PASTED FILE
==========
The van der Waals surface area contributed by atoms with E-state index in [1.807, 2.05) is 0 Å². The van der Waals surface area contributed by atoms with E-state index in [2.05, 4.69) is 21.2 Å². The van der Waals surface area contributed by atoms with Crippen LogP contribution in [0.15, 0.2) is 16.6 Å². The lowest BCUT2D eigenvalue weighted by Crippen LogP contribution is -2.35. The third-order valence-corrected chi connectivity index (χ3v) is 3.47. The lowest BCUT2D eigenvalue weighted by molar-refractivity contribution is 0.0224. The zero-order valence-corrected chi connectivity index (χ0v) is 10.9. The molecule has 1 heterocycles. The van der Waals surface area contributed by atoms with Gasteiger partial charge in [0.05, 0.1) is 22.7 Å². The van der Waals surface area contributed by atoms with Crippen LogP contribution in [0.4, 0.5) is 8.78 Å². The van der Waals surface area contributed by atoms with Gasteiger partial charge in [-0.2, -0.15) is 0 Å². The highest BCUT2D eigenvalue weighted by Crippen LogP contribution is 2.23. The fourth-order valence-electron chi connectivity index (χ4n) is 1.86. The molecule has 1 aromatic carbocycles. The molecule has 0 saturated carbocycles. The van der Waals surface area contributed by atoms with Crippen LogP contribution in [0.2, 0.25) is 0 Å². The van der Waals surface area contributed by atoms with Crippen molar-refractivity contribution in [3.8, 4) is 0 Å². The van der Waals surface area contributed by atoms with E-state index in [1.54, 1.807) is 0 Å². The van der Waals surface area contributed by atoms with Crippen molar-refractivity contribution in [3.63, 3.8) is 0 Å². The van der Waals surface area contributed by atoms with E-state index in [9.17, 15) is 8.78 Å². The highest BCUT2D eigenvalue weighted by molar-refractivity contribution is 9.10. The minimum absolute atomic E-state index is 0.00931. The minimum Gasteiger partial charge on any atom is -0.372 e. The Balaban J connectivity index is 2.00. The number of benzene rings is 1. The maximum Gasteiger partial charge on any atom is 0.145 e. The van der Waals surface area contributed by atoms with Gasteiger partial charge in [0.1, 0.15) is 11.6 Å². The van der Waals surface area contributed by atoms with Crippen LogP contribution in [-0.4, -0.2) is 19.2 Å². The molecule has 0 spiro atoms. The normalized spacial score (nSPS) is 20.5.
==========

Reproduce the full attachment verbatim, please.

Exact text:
The van der Waals surface area contributed by atoms with E-state index in [1.807, 2.05) is 0 Å². The van der Waals surface area contributed by atoms with E-state index in [2.05, 4.69) is 21.2 Å². The van der Waals surface area contributed by atoms with Crippen LogP contribution in [0.15, 0.2) is 16.6 Å². The lowest BCUT2D eigenvalue weighted by Crippen LogP contribution is -2.35. The third-order valence-corrected chi connectivity index (χ3v) is 3.47. The lowest BCUT2D eigenvalue weighted by molar-refractivity contribution is 0.0224. The zero-order valence-corrected chi connectivity index (χ0v) is 10.9. The molecule has 1 heterocycles. The van der Waals surface area contributed by atoms with Gasteiger partial charge in [0.05, 0.1) is 22.7 Å². The van der Waals surface area contributed by atoms with Crippen LogP contribution in [0.4, 0.5) is 8.78 Å². The van der Waals surface area contributed by atoms with Gasteiger partial charge in [-0.2, -0.15) is 0 Å². The highest BCUT2D eigenvalue weighted by Crippen LogP contribution is 2.23. The fourth-order valence-electron chi connectivity index (χ4n) is 1.86. The molecule has 1 aromatic carbocycles. The molecule has 0 saturated carbocycles. The van der Waals surface area contributed by atoms with Crippen LogP contribution in [0.2, 0.25) is 0 Å². The van der Waals surface area contributed by atoms with Crippen molar-refractivity contribution in [3.8, 4) is 0 Å². The van der Waals surface area contributed by atoms with E-state index in [1.54, 1.807) is 0 Å². The van der Waals surface area contributed by atoms with Crippen molar-refractivity contribution in [3.63, 3.8) is 0 Å². The van der Waals surface area contributed by atoms with E-state index in [9.17, 15) is 8.78 Å². The highest BCUT2D eigenvalue weighted by molar-refractivity contribution is 9.10. The minimum absolute atomic E-state index is 0.00931. The minimum Gasteiger partial charge on any atom is -0.372 e. The Balaban J connectivity index is 2.00. The number of benzene rings is 1. The maximum Gasteiger partial charge on any atom is 0.145 e. The van der Waals surface area contributed by atoms with Gasteiger partial charge in [0.1, 0.15) is 11.6 Å². The van der Waals surface area contributed by atoms with Crippen LogP contribution in [-0.4, -0.2) is 19.2 Å². The molecule has 0 spiro atoms. The normalized spacial score (nSPS) is 20.5.